The March to Healy’s Tavern: in Jersey City, old rivals find their way home to Hudson

From Left: Jersey City Mayor Steven Fulop, Assemblyman Tom Giblin (D-34), and former Governor James McGreevey.
From Left: Jersey City Mayor Steven Fulop, Assemblyman Tom Giblin (D-34), and former Governor James McGreevey.

JERSEY CITY – Drums, pipes, kilts and hard faces trudging behind Mercer County Executive Brian Hughes in this year’s annual one block St. Patrick’s Day Parade felt like staging area props and players for the next war, as though a moat or open field or another healys1nondescript block would unleash house-to-house fighting or worse, an abiding grimly contained havoc finally diffused and prevented alone by the presence of a tavern with its doors flung wide.

In this case, it was Healy’s Tavern, which sits on Newark Avenue in Jersey City almost under the highway. The kid behind the taps moved around the big, U-shaped bar like Fast Eddie Felson around a pool table. Several people in the fast-filling tavern remarked that he was the best bar back in the city. It was former Jersey City Mayor Jerry Healy’s mayor’s son, Patrick, a firefighter and co-owner of the place with his father.

“He’s a tough city kid,” said Hudson County Executive Tom DeGIse.

Healy's Tavern
Healy’s Tavern

Two years ago, Jersey City Mayor Steven Fulop drove Healy out of office and today, he welcomed Hughes to the favorite watering hole of the vanquished, whom he’s folded into his fiefdom along with other assorted old Healy allies, as a 2013 reformer turned front-line loyalist of a slightly reconfigured Hudson County Democratic Organization (HCDO).

Healy and Fulop shared some bar time. They weren’t bear-hugging each other, but they exchanged close-quarters St. Patrick’s Day cordiality. One former Healy diehard admitted that Fulop’s fast pivot from mayoral candidate to gubernatorial hopeful surprised him, but didn’t gripe. “Jerry took a job at the county after he lost, and no one [close to Fulop] bitched,” a face half obscured by a mug of beer explained to PolitickerNJ. “We’re all friends here.”

THE ENCOUNTER - Insiders described tonight as the first time former bitter rivals Fulop, right, and Healy, got together publicly to do nothing else but party.
THE ENCOUNTER – Insiders described tonight as the first time former bitter rivals Fulop, right, and Healy, got together publicly to do nothing else but party.

When a camera flashed in the direction of former mayor and mayor, Healy told Fulop with a friendly paternal grin, “Don’t look at the camera.”

For an hour plus, the bar turned into a drop zone for Irish politicians from all over New Jersey.

Former Governor James McGreevey, executive of the City of Jersey City’s Employment and Training Program, looked irrepressibly mayoral as he networked – apparently equally at ease with Hughes, Fulop, Healy, Assemblyman Tom Giblin (D-34) and Assemblyman Raj Mukherji (D-33).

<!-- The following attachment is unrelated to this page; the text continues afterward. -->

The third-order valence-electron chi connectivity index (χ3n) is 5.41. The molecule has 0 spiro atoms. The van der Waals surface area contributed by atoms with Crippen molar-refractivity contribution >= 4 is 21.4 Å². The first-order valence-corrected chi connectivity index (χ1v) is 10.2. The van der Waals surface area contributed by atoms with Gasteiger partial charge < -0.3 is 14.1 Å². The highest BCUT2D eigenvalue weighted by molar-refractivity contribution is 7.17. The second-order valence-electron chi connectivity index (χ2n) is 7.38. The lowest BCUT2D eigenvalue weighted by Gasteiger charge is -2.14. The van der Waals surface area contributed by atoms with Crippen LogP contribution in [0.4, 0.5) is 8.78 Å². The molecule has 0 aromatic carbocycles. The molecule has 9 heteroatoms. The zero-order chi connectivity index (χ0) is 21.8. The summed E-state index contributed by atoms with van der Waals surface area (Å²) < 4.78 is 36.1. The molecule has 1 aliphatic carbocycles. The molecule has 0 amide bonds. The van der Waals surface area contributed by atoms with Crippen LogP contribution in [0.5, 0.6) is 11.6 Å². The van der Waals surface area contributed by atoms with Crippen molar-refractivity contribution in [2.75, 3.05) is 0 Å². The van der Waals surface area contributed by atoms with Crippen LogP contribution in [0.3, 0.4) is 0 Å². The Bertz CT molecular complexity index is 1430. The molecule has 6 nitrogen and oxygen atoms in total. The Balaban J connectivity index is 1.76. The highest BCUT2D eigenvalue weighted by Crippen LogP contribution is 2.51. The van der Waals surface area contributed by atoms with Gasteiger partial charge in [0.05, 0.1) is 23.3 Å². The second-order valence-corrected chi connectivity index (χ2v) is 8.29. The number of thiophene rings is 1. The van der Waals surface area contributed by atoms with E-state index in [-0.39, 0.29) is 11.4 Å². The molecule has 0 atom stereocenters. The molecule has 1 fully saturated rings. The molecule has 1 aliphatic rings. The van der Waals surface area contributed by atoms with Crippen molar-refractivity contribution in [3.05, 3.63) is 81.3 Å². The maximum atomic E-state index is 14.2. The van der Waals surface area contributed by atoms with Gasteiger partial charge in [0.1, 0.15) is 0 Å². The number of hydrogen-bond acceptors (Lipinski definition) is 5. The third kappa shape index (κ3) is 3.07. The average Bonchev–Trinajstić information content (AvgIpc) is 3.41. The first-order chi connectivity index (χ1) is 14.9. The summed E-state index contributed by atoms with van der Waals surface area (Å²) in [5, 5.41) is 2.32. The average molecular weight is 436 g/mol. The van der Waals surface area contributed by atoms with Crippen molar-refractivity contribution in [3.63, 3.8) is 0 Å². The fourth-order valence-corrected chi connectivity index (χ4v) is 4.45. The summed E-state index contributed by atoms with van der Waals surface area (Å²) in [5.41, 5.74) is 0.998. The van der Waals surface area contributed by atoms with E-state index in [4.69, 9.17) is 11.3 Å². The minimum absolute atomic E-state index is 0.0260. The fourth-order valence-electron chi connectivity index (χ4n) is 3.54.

Giblin was arguably the event’s lone St. Patrick’s Day celebrity.

Everyone wanted to get close to Giblin.
Everyone wanted to get close to Giblin.

Politicians looking to elevate their status groped for Giblin’s sleeve in the vicinity of cameras..

Standing on the sidewalk outside of Healy’s, the assemblyman from Essex County looked like he would sink a battleax in the skull of anyone of English extraction who looked at him sideways. Towering above a former governor, mayors, county executives and assorted local, county and state lawmakers, the only suitable title for the white haired Irish totem seemed to be His Eminence.

Old rivals nursed beers.

Fulop ronins Tommy Bertoli, Shawn E. Sullivan-Thomas and Jason Solowsky sidled with Buddy Demellier and Frank Burke. Craig Guy hovered nearby. Demelier was chief-of-staff to former Mayor Gerry McCann, and Burke also goes back to that era.

DEMELLIER AND BERTOLI - "Hey, Tommy, do you remember that one race in North Bergen?" "I do, Buddy, er, which one?"
DEMELLIER AND BERTOLI – “Hey, Tommy, do you remember that one race in North Bergen?” “I do, Buddy, er, which one?”

Fanwood Mayor Colleen Mahr appeared and there were grumbles down the length of bar

Mahr and Jamie Cryan.
Mahr and Jamie Cryan.

about Union County Democratic Chairman Jerry Green’s decision to back Rahway Mayor Jim Kennedy for an LD22 Assembly seat over the woman who cut her political teeth in McCann’s City Hall in the 1980s. Green wants to be chairman again, a source said, so he went with Kennedy because Kennedy pulls bulk Rahway votes in the Tuesday after the first June Tuesday election and gets him another two years as party chairman.